Weekend Reading

Recollections of books carried back and forth on the elevated train -- in a long-term, though belated, attempt to learn something about the world.

Tuesday, August 23, 2011

R.K. Narayan : The Bachelor

O.K., now I'm totally hooked on Narayan, and may never read another author until I've gone through all 15 of his novels.

Just as with "Swami", he's put me right inside the head of a person of a certain age -- in this case, about 25 -- and of the same time, place, and caste. (South India, 1930's, Brahmin)

But despite how distant those circumstances are from my own, I completely identify with the turbulent, exciting mental world of a young adult, and with the kind of challenges the mind presents (so different from the life and death challenges faced by young people in revolutionary China)

What's especially remarkable, to me, is the endless tolerance and support young Chandran gets from his long suffering parents who seem to be devoted to letting him find his own way. And there's no doubting that he leads a life of privilege, as they are always ready to wire money -- or even make a large investment as requested.
When he finally chooses a career, his uncle has all the connections to move him to the front of the line and get the best opportunity.

All of which he can comfortably take for granted. His only challenge is his own mind, which is so impulsive it made for quite a dramatic story, putting me on the edge of my chair, and leaving me there as the book abruptly ended with him embarking on a career and a marriage, neither of which felt very secure.

Chandran has already shown himself quite capable of throwing everything aside, and
his decision to marry was made by flipping a coin with his friend, the poet.

Brave, intelligent, creative, and highly spirited --- I just don't seem him selling newspaper subscriptions and married to the same woman all his life.

But then -- the novel's abrupt ending seems to emphasize the abrupt change in our hero's life, for it is the first example of him acting to take care of someone else

He is no longer a bachelor, so this story is over.

And though I was always anxious that the smart and high spirited Chandran would disappoint his family and abandon a conventional, comfortable life, on reflection I recall that he was introduced to us as he lead a formal debate on the question of "First, we kill all historians".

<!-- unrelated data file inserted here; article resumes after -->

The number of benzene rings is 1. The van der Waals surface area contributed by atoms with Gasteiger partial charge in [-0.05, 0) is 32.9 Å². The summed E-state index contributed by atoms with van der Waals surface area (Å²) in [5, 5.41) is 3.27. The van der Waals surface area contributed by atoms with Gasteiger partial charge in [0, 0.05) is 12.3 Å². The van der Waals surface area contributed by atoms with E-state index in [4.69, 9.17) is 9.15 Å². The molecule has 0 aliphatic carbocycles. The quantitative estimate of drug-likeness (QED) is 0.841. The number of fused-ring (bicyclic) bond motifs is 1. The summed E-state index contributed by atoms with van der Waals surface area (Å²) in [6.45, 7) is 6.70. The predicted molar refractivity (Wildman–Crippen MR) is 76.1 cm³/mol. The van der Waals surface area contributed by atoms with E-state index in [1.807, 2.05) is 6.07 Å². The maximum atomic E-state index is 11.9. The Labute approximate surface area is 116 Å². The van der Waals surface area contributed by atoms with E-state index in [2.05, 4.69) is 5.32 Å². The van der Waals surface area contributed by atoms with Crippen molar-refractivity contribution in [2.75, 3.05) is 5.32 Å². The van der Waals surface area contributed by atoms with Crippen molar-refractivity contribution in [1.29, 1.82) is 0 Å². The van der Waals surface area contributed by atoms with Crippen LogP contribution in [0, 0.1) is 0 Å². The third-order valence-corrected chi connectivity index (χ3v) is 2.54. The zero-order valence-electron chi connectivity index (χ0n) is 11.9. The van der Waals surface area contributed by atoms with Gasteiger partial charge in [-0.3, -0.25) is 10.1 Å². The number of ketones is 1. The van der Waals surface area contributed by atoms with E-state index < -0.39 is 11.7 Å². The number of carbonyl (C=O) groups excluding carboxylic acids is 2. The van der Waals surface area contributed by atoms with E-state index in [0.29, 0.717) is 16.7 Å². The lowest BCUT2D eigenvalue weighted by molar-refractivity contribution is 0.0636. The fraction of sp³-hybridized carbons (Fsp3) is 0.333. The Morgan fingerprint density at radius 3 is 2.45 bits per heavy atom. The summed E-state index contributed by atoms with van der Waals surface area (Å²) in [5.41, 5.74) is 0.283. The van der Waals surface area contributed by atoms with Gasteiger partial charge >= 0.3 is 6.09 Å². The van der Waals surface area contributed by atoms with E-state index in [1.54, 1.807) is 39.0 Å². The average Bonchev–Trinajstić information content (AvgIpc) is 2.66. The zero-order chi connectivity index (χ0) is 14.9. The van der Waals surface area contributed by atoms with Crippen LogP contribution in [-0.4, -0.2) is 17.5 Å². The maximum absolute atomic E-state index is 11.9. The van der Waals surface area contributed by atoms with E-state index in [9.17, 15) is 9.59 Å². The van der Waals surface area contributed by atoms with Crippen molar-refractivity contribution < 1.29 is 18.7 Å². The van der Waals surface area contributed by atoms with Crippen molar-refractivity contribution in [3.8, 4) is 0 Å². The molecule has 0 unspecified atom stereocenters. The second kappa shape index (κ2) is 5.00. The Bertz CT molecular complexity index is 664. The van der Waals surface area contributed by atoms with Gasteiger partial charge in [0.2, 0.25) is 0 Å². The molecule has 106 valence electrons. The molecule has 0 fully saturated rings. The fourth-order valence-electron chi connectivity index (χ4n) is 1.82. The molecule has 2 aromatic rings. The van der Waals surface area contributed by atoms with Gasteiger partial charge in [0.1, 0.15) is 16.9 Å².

He didn't choose that topic or that assertion -- it was given to him - and he pursued it comically/cynically as good advice for a despot. So this exemplifies him doing as he's told - however brilliantly he does it

But we might also remember that the practice of writing history was forcefully carried into Indian civilization by the invading Muslims. Since truth is timeless, Hindu culture had no historians.


Two of the major events in this story are driven by astrology: the failed betrothal to cute girl #1, and the successful betrothal to cute girl #2. (the author hardly speaks to either one of them, so in this particular story, they are only cute girls.)

His great supporter, without whom he may never have been published, was Graham Greene who speculated in the introduction that this second marriage was enabled by a "dubious, even dishonest horoscope"

But I am doubting that the occupational pride of the astrologer who arranged it would have allowed him to falsify it.

The first betrothal failed because Chandran's chart showed that he wife was destined to die young if he married before the age of 25. He was already 23 at that time, and as I calculate it,after his 8 months of wandering as a holy beggar, would have been old enough to avoid that condition with cute girl #2 if the wedding was delayed by a year. (which it was)


Graham Greene's introduction also singles out the following passage as an example of the "Indian twang which lends so much charm to his style":